What experience and knowledge about NBS do Brazilian and European cities possess? To what extent have NBS been deployed to cope with urban and societal challenges in these contexts? How can the EU research and innovation agenda foster the demonstration and upscaling of nature-based solutions in Europe and Brazil?

These questions shaped the agenda of the second International Seminar on NBS, which took place on July 9-10th in Brasilia, Brazil. Co-organised by CGEE, the European Commission’s DG Research and Innovation and ICLEI, this seminar presented the concept of NBS to Brazilian stakeholders and contributed to ongoing efforts to develop a Brazilian roadmap for NBS. The seminar presented not only an opportunity to bring the voices of local governments to the discussion, but also represented a starting point to rethink a national transition from grey to green infrastructure across cities.

Brazilian and European project and city representatives joined members of the research community to present a wealth of inspiring NBS initiatives. Amongst these presentations was the introduction of the Urban Nature Atlas produced within the NATURVATION project. Sandra Naumann (Ecologic Institute) presented an overview of the almost 1,000 NBS contained within the Urban Nature Atlas as well as results from the EU and national policy review conducted in the project. Presentations and discussions revealed that the major challenges facing Brazilian cities in implementing NBS are the very limited financial resources in the public sector, low awareness of NBS as cost-efficient and sustainable measure to foster sustainable urban development, and the current, largely inflexible government structures that hinder licensing NBS initiatives and integrating NBS as new standards into planning policy.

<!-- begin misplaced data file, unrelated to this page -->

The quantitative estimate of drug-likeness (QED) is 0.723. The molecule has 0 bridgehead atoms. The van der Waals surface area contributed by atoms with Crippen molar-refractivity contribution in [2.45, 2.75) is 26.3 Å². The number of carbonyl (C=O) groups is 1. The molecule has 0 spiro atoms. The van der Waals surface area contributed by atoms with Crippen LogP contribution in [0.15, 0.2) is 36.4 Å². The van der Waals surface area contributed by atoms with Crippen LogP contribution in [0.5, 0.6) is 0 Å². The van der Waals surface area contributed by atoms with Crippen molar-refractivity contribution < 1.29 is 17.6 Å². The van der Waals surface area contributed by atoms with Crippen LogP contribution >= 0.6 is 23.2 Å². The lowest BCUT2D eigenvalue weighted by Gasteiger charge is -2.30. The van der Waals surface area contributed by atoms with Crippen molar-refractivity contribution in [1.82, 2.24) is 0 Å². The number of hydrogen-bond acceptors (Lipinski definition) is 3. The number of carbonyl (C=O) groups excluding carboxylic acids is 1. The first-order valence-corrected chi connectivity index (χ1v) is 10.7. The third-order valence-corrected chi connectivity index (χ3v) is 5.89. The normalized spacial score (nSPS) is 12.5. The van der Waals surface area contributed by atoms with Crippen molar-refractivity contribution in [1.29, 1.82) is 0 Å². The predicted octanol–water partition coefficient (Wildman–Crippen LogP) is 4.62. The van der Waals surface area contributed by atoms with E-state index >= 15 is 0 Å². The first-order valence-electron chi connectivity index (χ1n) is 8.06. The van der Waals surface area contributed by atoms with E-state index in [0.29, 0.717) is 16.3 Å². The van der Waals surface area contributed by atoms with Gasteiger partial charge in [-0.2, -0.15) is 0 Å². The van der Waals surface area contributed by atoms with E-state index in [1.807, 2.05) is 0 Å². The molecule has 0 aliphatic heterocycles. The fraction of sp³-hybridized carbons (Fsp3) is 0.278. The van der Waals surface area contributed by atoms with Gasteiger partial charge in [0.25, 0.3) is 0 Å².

Brazil aims to approach the environment more holistically in the future and – as a first step - has initiated a dialogue with different sectors to improve the current management of natural resources and strengthen the uptake of NBS. The Sustainable City Innovation Observatory, which is currently developed by CGEE within the framework of the Global Environment Facility project, will provide a framework/mechanisms for cities to develop their own vision of a sustainable city and pick from a basket of NBS that can be tailored to diverse contexts. The participants expressed a strong interest in continuing and strengthening cooperation between Brazil and the EU. Ideas include to exchange experiences and knowledge through available platforms and cooperate in research projects, with a specific focus on the development of suitable indicators to assess the impact of NBS, integration ecosystem services in cost-effectiveness assessments, and development of business cases to foster public and private investments.

More than 100 representatives of Brazilian and European cities, national and local authorities and decision makers, research, business and international organisations participated in the seminar.

Sandra Naumann is a researcher at Ecologic Institute, Berlin working on the NATURVATION project.